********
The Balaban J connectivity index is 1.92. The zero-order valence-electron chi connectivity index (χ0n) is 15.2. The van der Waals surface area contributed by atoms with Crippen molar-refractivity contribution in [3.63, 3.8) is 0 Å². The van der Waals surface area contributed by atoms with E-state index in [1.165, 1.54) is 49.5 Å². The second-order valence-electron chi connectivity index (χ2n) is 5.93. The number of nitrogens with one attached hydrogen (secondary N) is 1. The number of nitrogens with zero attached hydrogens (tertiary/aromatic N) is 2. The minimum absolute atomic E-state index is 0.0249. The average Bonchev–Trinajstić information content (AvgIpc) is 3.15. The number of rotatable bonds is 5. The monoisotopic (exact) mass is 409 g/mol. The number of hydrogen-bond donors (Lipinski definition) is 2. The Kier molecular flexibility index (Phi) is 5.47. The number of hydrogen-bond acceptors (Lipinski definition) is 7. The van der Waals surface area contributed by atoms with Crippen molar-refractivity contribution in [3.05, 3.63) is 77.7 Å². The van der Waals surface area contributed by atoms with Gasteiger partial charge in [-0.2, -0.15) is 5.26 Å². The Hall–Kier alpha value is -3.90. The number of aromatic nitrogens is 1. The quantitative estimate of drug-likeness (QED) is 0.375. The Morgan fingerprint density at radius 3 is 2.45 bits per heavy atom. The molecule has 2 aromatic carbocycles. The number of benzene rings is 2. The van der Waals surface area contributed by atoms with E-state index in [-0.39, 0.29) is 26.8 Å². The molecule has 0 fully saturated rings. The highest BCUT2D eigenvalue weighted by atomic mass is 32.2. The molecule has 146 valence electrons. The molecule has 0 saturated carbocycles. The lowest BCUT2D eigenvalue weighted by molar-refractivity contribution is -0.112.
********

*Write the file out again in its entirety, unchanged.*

The Balaban J connectivity index is 1.92. The zero-order valence-electron chi connectivity index (χ0n) is 15.2. The van der Waals surface area contributed by atoms with Crippen molar-refractivity contribution in [3.63, 3.8) is 0 Å². The van der Waals surface area contributed by atoms with E-state index in [1.165, 1.54) is 49.5 Å². The second-order valence-electron chi connectivity index (χ2n) is 5.93. The number of nitrogens with one attached hydrogen (secondary N) is 1. The number of nitrogens with zero attached hydrogens (tertiary/aromatic N) is 2. The minimum absolute atomic E-state index is 0.0249. The average Bonchev–Trinajstić information content (AvgIpc) is 3.15. The number of rotatable bonds is 5. The monoisotopic (exact) mass is 409 g/mol. The number of hydrogen-bond donors (Lipinski definition) is 2. The Kier molecular flexibility index (Phi) is 5.47. The number of hydrogen-bond acceptors (Lipinski definition) is 7. The van der Waals surface area contributed by atoms with Crippen molar-refractivity contribution in [3.05, 3.63) is 77.7 Å². The van der Waals surface area contributed by atoms with Gasteiger partial charge in [-0.2, -0.15) is 5.26 Å². The Hall–Kier alpha value is -3.90. The number of aromatic nitrogens is 1. The quantitative estimate of drug-likeness (QED) is 0.375. The Morgan fingerprint density at radius 3 is 2.45 bits per heavy atom. The molecule has 2 aromatic carbocycles. The number of benzene rings is 2. The van der Waals surface area contributed by atoms with E-state index in [-0.39, 0.29) is 26.8 Å². The molecule has 0 fully saturated rings. The highest BCUT2D eigenvalue weighted by atomic mass is 32.2. The molecule has 146 valence electrons. The molecule has 0 saturated carbocycles. The lowest BCUT2D eigenvalue weighted by molar-refractivity contribution is -0.112.